for all numbers x and y, let the operation # be defined as x#y=x-xy. If a and b are positive integers, whuich can be equal to zero?

1) a#b

2) (a+b)#b

3) A # (a+b)

1 only

2 only

3 only

1 and 3

1 and 2

Results 1 to 8 of 8

- Aug 13th 2011, 04:17 PM #1

- Joined
- Jul 2011
- Posts
- 25

- Aug 13th 2011, 04:51 PM #2

- Joined
- Nov 2010
- From
- Clarksville, ARk
- Posts
- 398

- Aug 13th 2011, 04:53 PM #3

- Joined
- Jul 2011
- Posts
- 25

- Aug 13th 2011, 05:04 PM #4

- Joined
- Nov 2010
- From
- Clarksville, ARk
- Posts
- 398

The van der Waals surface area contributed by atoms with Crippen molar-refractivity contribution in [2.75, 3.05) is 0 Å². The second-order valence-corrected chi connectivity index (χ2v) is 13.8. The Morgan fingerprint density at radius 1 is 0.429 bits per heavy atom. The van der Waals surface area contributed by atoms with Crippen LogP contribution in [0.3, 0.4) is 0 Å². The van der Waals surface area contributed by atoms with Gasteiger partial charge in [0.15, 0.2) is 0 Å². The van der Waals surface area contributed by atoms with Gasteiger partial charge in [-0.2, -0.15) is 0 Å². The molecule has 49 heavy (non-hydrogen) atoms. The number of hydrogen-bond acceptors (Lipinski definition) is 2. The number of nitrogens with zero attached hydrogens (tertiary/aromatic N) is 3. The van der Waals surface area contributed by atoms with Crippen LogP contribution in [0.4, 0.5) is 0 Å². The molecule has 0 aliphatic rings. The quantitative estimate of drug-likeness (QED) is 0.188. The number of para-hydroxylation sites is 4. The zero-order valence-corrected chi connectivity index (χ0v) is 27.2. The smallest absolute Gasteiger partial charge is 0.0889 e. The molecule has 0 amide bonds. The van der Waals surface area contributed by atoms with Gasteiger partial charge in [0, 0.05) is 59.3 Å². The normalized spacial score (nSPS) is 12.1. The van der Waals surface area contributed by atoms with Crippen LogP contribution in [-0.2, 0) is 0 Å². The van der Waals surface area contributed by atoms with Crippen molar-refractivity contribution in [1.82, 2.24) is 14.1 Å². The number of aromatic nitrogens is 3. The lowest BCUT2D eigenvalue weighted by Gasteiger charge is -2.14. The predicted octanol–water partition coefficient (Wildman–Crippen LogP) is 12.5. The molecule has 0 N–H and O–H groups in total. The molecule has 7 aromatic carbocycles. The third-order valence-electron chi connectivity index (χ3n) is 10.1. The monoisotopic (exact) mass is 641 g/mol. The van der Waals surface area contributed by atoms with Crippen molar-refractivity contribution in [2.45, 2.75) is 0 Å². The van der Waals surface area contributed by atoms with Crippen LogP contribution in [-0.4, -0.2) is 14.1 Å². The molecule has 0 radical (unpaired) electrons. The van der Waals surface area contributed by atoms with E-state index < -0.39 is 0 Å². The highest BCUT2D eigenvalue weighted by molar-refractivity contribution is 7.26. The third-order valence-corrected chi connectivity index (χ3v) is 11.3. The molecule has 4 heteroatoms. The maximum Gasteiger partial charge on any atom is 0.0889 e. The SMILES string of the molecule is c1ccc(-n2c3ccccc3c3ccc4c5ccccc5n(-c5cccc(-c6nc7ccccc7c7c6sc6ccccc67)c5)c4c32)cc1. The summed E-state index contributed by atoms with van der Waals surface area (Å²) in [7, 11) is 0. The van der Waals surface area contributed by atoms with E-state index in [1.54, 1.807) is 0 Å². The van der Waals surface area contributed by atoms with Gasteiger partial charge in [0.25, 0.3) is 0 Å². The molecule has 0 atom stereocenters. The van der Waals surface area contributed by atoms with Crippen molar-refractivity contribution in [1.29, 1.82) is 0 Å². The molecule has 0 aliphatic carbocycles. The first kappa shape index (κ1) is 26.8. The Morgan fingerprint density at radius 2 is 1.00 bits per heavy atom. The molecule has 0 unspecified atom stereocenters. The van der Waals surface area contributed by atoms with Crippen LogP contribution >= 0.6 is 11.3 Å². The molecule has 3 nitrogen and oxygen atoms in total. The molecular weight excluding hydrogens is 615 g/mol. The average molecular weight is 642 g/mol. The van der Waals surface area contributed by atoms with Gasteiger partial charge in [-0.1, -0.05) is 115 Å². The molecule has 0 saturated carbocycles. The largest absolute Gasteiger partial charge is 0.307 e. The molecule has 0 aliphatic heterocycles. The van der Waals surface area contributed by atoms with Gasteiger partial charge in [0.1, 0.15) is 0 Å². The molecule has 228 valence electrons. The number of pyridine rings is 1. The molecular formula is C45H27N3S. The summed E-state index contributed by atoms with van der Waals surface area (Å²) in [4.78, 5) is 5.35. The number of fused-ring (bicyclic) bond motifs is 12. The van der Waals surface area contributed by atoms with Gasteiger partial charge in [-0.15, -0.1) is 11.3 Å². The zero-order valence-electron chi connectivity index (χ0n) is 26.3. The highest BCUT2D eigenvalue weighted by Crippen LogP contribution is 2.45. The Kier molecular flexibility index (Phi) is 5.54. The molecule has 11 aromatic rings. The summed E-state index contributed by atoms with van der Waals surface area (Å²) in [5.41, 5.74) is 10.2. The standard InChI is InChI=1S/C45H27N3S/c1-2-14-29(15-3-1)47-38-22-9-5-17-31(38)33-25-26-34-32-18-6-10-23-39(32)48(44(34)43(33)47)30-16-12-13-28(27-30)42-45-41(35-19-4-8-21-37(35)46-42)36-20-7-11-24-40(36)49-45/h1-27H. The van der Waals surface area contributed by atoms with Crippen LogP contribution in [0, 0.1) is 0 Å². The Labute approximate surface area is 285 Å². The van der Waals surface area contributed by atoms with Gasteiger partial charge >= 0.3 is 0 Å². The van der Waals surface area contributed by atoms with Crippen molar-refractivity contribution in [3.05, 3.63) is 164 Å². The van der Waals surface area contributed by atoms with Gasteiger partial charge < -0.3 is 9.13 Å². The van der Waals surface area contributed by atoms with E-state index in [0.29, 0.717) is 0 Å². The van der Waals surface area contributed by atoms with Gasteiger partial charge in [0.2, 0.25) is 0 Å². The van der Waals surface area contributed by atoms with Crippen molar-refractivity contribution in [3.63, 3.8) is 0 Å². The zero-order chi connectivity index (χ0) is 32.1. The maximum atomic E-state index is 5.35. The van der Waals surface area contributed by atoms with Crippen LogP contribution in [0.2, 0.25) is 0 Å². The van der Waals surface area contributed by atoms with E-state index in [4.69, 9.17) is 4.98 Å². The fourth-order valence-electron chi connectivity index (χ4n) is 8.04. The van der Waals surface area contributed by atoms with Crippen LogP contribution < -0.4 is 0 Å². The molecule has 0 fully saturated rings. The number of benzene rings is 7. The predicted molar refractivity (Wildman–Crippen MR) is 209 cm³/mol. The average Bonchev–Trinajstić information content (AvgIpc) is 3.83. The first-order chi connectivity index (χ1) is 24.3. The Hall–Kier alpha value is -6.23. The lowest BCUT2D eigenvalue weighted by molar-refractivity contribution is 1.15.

- Aug 13th 2011, 06:48 PM #5

- Joined
- Jul 2011
- Posts
- 25

- Aug 13th 2011, 07:08 PM #6

- Aug 13th 2011, 07:32 PM #7

- Joined
- Nov 2010
- From
- Clarksville, ARk
- Posts
- 398

## Re: SAT question

Those are two independent solutions. In other words: Either a=0, OR b = 1, will ensure that a#b = 0. As

**Plato**points out, 0 is not positive, so that leaves you with b=1. Of course (check for yourself) if b = 1, then a can be any (positive for this problem) number.

So you know that 1)**can**be equal to zero.

Now try 2) and 3) .

- Aug 14th 2011, 07:37 AM #8

- Joined
- Apr 2005
- Posts
- 19,587
- Thanks
- 2935

## Re: SAT question

x#y= x- xy= x(1- y). In order to be 0, either x= 0 or y= 1.

1) a#b. x= a, b= y. a cannot be 0 but b can be 1.

2)(a+ b)#b. x= a+ b, y= b.

3)a#(a+ b). x= a, y= a+ b. Remember that a and b must be**positive**integers.

This looks to me exactly like your previous "SAT question".